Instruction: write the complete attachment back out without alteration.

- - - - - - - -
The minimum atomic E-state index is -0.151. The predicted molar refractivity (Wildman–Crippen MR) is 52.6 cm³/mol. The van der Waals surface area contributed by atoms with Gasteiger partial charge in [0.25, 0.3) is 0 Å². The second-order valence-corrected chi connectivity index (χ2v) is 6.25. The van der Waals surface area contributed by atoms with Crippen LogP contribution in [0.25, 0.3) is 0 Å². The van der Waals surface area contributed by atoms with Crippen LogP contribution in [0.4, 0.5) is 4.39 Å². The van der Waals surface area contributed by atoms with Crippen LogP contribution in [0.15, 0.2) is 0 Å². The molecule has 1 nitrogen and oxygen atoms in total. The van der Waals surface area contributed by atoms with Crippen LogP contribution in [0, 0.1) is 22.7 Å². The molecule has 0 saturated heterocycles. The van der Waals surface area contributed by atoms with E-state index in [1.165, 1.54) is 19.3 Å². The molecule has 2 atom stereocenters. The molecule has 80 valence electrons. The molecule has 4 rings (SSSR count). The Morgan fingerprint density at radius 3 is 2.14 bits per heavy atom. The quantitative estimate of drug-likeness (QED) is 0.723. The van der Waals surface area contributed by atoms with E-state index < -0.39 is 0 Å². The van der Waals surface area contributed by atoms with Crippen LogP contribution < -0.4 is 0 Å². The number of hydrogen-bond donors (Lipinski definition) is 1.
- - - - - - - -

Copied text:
The minimum atomic E-state index is -0.151. The predicted molar refractivity (Wildman–Crippen MR) is 52.6 cm³/mol. The van der Waals surface area contributed by atoms with Gasteiger partial charge in [0.25, 0.3) is 0 Å². The second-order valence-corrected chi connectivity index (χ2v) is 6.25. The van der Waals surface area contributed by atoms with Crippen LogP contribution in [0.25, 0.3) is 0 Å². The van der Waals surface area contributed by atoms with Crippen LogP contribution in [0.4, 0.5) is 4.39 Å². The van der Waals surface area contributed by atoms with Crippen LogP contribution in [0.15, 0.2) is 0 Å². The molecule has 1 nitrogen and oxygen atoms in total. The van der Waals surface area contributed by atoms with Crippen LogP contribution in [0, 0.1) is 22.7 Å². The molecule has 0 saturated heterocycles. The van der Waals surface area contributed by atoms with E-state index in [1.165, 1.54) is 19.3 Å². The molecule has 2 atom stereocenters. The molecule has 80 valence electrons. The molecule has 4 rings (SSSR count). The Morgan fingerprint density at radius 3 is 2.14 bits per heavy atom. The quantitative estimate of drug-likeness (QED) is 0.723. The van der Waals surface area contributed by atoms with E-state index < -0.39 is 0 Å². The van der Waals surface area contributed by atoms with Crippen LogP contribution < -0.4 is 0 Å². The number of hydrogen-bond donors (Lipinski definition) is 1.